Be on the lookout for box turtles, which may just need some help

Posted on: April 19, 2018 | Bob Frye | Comments

Gobbling turkeys, morel mushrooms, trout and … eastern box turtles?

All are signs of spring.

The first three are doing about as well as ever these days. The same can’t be said for turtles, though.

Box turtles – emerging about now from a hibernation-like state known as brumation that began in October or November – are in trouble.

Just how much is the question.

Box turtles are relatively small.

Box turtles emerge from a hibernation-like state each spring.
Photo: DCNR

The eastern box turtle is the most common, widespread land turtle in the eastern United States. They’re found all up and down the Atlantic coast.

Or have been.

But there are some signs they’re struggling.

In Pennsylvania, box turtle numbers are thought to have declined by 11 to 40 percent compared to historic numbers, said Auru Stauffer, wildlife biologist with the state’s Department of Conservation and Natural Resources. That’s not enough to make them endangered, threatened or even a candidate species.

But they are listed as a “high priority species” in the state’s wildlife action plan.

Others see them the same way.

The Ohio Division of Wildlife labels them a “species of concern.” The Smithsonian’s National Zoo and Conservation Institute considers them “vulnerable” across their range.

In North Carolina, the Piedmont Wildlife Center is even tracking turtles with GPS units with an eye toward figuring out how they’re doing and if additional protection is warranted.

One thing is clear, and that’s what’s behind their decline. It’s habitat loss more than anything.

While the pet trade — legal and otherwise — and other issues are concerns, habitat loss trumps them all.

Box turtles – relatively small at about 7 inches in length, usually – are identifiable by their dome-shaped upper shell. Their color varies greatly, but blacks, browns, yellows, oranges and olives are all common. They eat vegetation and berries, as well as bugs and carrion.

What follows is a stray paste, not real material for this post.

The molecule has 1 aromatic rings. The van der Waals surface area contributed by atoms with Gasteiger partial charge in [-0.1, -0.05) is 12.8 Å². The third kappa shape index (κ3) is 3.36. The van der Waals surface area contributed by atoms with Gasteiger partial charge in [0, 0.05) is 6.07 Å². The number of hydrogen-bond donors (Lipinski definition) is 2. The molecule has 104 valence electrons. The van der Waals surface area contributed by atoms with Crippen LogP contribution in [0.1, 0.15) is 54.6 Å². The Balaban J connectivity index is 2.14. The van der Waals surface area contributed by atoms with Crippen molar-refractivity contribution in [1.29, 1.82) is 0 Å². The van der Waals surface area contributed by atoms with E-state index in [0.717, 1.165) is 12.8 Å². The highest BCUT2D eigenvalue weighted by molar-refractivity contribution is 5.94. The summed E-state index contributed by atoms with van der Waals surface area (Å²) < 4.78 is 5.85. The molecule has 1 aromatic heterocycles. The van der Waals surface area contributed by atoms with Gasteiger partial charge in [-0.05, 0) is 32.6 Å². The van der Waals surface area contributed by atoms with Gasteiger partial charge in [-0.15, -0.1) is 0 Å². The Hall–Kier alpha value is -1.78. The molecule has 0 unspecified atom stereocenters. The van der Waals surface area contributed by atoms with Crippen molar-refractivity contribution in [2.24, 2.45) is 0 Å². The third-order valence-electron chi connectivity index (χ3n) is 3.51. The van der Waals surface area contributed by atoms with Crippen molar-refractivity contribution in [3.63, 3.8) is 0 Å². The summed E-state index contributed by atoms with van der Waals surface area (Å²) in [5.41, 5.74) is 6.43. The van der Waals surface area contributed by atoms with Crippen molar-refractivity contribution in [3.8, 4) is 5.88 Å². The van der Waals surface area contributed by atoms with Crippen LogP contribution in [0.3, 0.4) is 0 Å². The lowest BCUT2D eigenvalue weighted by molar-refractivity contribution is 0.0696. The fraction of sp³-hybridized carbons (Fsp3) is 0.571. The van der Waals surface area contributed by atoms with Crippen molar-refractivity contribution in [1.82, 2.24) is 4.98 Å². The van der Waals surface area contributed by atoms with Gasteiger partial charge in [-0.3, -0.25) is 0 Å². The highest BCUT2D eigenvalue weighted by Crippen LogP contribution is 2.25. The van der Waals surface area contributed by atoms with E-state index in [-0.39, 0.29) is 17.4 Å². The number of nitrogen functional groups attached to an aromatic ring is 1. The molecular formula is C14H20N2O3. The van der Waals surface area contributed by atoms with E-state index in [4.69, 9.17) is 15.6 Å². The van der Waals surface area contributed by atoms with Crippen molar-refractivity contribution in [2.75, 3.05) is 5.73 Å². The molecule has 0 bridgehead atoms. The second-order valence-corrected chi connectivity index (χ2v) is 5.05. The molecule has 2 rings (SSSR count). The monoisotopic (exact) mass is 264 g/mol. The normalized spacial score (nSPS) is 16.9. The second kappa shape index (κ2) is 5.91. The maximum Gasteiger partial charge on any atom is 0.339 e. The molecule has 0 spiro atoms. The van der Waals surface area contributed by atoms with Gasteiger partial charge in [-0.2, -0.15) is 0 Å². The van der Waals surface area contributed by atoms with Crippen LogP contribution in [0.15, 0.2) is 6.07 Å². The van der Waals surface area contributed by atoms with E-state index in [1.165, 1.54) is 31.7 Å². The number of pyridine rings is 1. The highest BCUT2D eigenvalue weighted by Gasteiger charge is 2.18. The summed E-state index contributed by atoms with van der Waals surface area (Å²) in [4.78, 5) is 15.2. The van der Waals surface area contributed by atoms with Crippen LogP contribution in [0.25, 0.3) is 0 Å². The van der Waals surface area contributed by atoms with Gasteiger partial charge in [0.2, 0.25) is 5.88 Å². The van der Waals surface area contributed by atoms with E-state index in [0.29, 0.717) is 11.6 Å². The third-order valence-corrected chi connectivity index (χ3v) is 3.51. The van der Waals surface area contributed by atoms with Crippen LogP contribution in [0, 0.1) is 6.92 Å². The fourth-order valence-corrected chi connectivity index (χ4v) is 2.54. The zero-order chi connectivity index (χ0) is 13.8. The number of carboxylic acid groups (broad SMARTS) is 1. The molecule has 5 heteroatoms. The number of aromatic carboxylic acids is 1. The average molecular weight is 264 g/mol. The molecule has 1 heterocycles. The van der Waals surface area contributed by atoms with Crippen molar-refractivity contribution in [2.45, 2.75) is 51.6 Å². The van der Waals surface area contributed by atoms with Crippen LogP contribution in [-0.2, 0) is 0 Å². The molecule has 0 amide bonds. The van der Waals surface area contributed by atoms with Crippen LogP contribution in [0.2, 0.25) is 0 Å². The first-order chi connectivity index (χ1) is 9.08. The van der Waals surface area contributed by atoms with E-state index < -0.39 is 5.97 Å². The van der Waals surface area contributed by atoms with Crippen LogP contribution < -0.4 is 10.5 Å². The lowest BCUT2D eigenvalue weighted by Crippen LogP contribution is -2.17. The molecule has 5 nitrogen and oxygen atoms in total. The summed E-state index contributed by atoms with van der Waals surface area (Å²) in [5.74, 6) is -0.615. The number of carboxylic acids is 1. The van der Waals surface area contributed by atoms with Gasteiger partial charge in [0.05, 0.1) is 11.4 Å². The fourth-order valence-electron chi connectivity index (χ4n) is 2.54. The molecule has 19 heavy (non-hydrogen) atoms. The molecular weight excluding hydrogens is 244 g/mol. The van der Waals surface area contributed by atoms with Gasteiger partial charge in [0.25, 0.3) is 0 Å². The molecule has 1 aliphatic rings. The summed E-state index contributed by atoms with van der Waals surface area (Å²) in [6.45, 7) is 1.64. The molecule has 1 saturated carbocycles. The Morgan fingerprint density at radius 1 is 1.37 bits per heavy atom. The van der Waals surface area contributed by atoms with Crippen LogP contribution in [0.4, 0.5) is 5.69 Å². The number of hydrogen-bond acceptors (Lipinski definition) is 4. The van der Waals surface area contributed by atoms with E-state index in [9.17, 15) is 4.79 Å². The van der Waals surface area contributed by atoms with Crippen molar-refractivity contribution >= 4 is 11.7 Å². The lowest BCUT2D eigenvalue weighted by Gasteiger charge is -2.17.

The turtles love woodlands, but also do well in wet meadows and flood plains.

It’s just such places, though, that continue to be gobbled up by human encroachment.

“Habitat destruction has led to a decline of eastern box turtles in their former range. Throughout the past century, the conversion of woodlands and wetlands into agricultural land has extirpated populations where they once existed,” reads the Smithsonian’s website.

“The rising demand for the development of suburban areas further exacerbates the decline by fragmenting the populations that are left. Because they are so energetic on land, these animals are often killed by vehicles traveling on roads that cross through their remaining habitats.”

That’s certainly been the case in Pennsylvania. And isolated – and therefore threatened populations – are the result.

“Box turtles are most likely having a hard time in areas where there has been a lot of development pressure such as the suburbs of Philadelphia,” Stauffer said.

“State forests, state parks, state game lands and other park lands have become the last refugia for turtles in these areas. And if a park is surrounded by roads or development, the populations become isolated and will eventually die out.”

It’s hard to pin down just what might be considered a “good” number of turtles in an area. They’re not like white-tailed deer, which can be managed on a deer-per-square-mile basis, Stauffer said.

Box turtles are long-lived – surviving 50 years or longer, sometimes decades longer – and slow to reproduce.

So scientists try to keep tabs on how they’re doing compared to the past and maintain the status quo. That’s the best outcome for the animals, which have a role to play in nature as part of a complex ecosystem, Stauffer said.

“One goal … is to keep common species common by determining which species are at the greatest risk of imperilment. The idea is to prevent further declines,” Stauffer said.

Time will tell how that’s working. But for now, keep an eye out for these long-lived specimens.

The one you find may have been roaming those woods long before you were born.

Box turtles, conservation and sightings

Why did the chicken cross the road?

That’s a mystery.

But what about turtles? What’s their motivation?

Eastern box turtles frequently cross roads in spring. Typically, they’re moving from where they’ve spent winter to where they will reproduce and spend their summers. Some get killed in the attempt; others are moved by well-meaning motorists.

Sometimes, that help does more harm than good.

The U.S. Fish and Wildlife Service offers some advice on what to do.

In the meantime, if you spot eastern box turtles, scientists would like to know.

The Northeast Partners in Amphibian and Reptile Conservation has put together a list of just who to contact to report sightings.

In Pennsylvania in particular, sightings can also be reported to the Pennsylvania Amphibian and Reptile Survey.

And if you’ve got a pet turtle at home that you no longer can or want to take care of?

Don’t turn it loose in the wild. That can kill that individual animal or e=introduce disease into wild populations. Instead, find them a new home through organizations like Forgotten Friend Reptile Sanctuary.

Bob Frye is the editor. Reach him at 412-838-5148 or See other stories, blogs, videos and more at

Share This Article

Shop special Everybody Adventure products today!